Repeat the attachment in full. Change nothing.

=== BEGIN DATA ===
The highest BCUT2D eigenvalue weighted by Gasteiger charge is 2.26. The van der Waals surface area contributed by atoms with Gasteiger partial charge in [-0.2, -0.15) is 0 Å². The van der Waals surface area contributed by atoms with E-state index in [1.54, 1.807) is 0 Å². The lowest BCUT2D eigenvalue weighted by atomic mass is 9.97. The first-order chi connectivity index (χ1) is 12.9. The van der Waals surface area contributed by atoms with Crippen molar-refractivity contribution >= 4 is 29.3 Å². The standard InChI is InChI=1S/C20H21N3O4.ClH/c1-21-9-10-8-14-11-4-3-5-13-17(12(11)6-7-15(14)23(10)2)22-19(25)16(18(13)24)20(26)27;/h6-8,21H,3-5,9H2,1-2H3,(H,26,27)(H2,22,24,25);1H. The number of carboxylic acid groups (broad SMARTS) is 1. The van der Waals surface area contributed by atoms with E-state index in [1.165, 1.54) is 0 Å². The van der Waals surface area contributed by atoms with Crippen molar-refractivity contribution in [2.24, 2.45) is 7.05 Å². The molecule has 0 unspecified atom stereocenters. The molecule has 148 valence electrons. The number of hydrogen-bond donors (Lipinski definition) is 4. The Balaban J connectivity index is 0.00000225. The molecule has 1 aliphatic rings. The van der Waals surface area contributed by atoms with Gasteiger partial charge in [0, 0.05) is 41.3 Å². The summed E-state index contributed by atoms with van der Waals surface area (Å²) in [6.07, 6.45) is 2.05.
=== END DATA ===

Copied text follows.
The highest BCUT2D eigenvalue weighted by Gasteiger charge is 2.26. The van der Waals surface area contributed by atoms with Gasteiger partial charge in [-0.2, -0.15) is 0 Å². The van der Waals surface area contributed by atoms with E-state index in [1.54, 1.807) is 0 Å². The lowest BCUT2D eigenvalue weighted by atomic mass is 9.97. The first-order chi connectivity index (χ1) is 12.9. The van der Waals surface area contributed by atoms with Crippen molar-refractivity contribution >= 4 is 29.3 Å². The standard InChI is InChI=1S/C20H21N3O4.ClH/c1-21-9-10-8-14-11-4-3-5-13-17(12(11)6-7-15(14)23(10)2)22-19(25)16(18(13)24)20(26)27;/h6-8,21H,3-5,9H2,1-2H3,(H,26,27)(H2,22,24,25);1H. The number of carboxylic acid groups (broad SMARTS) is 1. The van der Waals surface area contributed by atoms with E-state index in [1.165, 1.54) is 0 Å². The van der Waals surface area contributed by atoms with Crippen molar-refractivity contribution in [2.24, 2.45) is 7.05 Å². The molecule has 0 unspecified atom stereocenters. The molecule has 148 valence electrons. The number of hydrogen-bond donors (Lipinski definition) is 4. The Balaban J connectivity index is 0.00000225. The molecule has 1 aliphatic rings. The van der Waals surface area contributed by atoms with Gasteiger partial charge in [0, 0.05) is 41.3 Å². The summed E-state index contributed by atoms with van der Waals surface area (Å²) in [6.07, 6.45) is 2.05.